Archive for April, 2010

Secretary of Defense Undermining the 2010 Elections and the Looming Victory of Certain Candidates

Posted in Governance, Philippines and the Filipinos, Politics and Politicians with tags , , , , , , on April 30, 2010 by Ruffy Biazon

The statement of DND Secretary Norberto Gonzales that cheating in the 2010 elections has already begun seems to have no other objective but to undermine the elections and the looming victory of certain candidates

Without naming names, Secretary Gonzales makes it appear that he has reliable information about alleged bribery and pay-offs between political parties and Comelec officials. His public disclosure during the Bishops-Ulama Conference is bereft of any credible reference, but is only backed up by his claim that his information came from Comelec officials themselves.

If his story is true, it is the height of irresponsibility to make such a casual statement with about 10 days left before the elections. He should have mobilized the intelligence resources at his disposal and gathered concrete evidence to support the statement and even publicly reveal the identities of those involved. If he is sincere in stopping election cheating, he should have made steps to bring the culprits out in the open and prosecution.

Instead, Sec. Gonzales is playing a guessing game, teasing the public with a controversy but withholding vital information that only tends to tarnish the credibility of the elections and the expected outcome. Coming from someone who proposed months ago a revolutionary government with President Arroyo at the helm instead of conducting the 2010 elections, it is consistent with his attempts to prevent a transition in the government.


The AFP Should Not Become a Party to Midnight Defense Contracts

Posted in Governance with tags , , , , , on April 26, 2010 by Ruffy Biazon

The Armed Forces of the Philippines should be careful not to become party to midnight deals that are being cooked up by the Defense Department in its rush to close contracts before the Arroyo Administration ends its term in June 30 of this year.

The military should keep in mind that any controversy or flaw in these deals will greatly affect the long-delayed AFP Modernization Program and further set back the military’s strategic and tactical targets in the performance of their duty.

It has been publicly stated by Secretary Norberto Gonzales that it is his desire to rush the AFP Modernization Program by entering into contracts before the end of President Arroyo’s term using the Multi-Year Obligational Authority (MYOA) granted by Congress under the 2010 General Appropriations Act.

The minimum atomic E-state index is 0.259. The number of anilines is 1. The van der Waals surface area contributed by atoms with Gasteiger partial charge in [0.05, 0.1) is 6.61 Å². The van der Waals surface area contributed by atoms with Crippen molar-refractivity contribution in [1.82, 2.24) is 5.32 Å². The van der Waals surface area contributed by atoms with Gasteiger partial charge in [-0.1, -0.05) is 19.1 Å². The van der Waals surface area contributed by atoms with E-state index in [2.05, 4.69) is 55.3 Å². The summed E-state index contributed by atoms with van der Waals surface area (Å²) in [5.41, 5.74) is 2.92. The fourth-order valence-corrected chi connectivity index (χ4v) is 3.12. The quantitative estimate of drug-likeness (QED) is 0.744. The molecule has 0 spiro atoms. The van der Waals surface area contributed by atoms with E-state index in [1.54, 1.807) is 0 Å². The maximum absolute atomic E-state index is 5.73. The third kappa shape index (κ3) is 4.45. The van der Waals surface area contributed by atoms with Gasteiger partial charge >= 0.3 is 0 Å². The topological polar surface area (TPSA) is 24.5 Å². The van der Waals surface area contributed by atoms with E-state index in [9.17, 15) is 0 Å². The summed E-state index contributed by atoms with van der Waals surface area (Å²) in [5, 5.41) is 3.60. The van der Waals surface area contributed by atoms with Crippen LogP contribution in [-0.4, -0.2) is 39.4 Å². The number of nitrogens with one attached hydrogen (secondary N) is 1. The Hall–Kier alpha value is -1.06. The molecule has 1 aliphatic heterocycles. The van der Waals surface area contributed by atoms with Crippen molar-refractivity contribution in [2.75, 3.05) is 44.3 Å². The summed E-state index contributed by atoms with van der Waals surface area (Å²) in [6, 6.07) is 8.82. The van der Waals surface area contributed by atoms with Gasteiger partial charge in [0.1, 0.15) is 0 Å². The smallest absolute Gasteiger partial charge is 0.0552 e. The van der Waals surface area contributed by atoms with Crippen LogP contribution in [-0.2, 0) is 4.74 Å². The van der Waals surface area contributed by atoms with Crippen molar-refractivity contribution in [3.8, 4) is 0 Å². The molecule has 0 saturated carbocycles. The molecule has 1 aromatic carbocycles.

This rush is widely believed to be supplier-driven with Secretary Gonzales admitting that he has already received offers from four governments, namely, Canada, Israel, France and  South Korea. For example, military sources reveal that Sec. Gonzales is favorably considering the acquisition of Cobra attack helicopters from Israel, even though they are just refurbished and are single-engine aircraft even though the Philippine Air Force prefer twin-engined helicopters.

But as the end-users, the AFP has a vital role to play in ensuring that the Modernization Program will not fall victim to shady midnight deals . The military should not subscribe to the rush being espoused by Sec. Gonzales who was quoted as saying, “Yes, we are rushing what we can still do under the AFP modernization program in our very limited time left. Aren’t we Filipinos known to be good in the last two minutes?”

The MYOA granted by Congress will expire on December 31, 2010, or six months beyond the term of President Arroyo. The next administration, which will serve from June 30, 2010 to June 30, 2016, is in the best position to utilize the MYOA and proceed with the AFP Modernization Program without the need to rush into midnight deals.

The AFP itself should not give in to the desire of the Defense Secretary who will be out of office in several weeks to rush the military contracts . It would be to the best interest of the Armed Forces to proceed with the Modernization Program under a new administration. The Multi-Year Obligational Authority is a golden opportunity for the AFP to achieve honest to goodness modernization. As the principal sponsor of the DND Budget for 2010 and one of the sponsors of the MYOA, I do not want to see this opportunity squandered by the rush to deliver the goods before the administration steps down just so that it could be written down as one of its major accomplishments.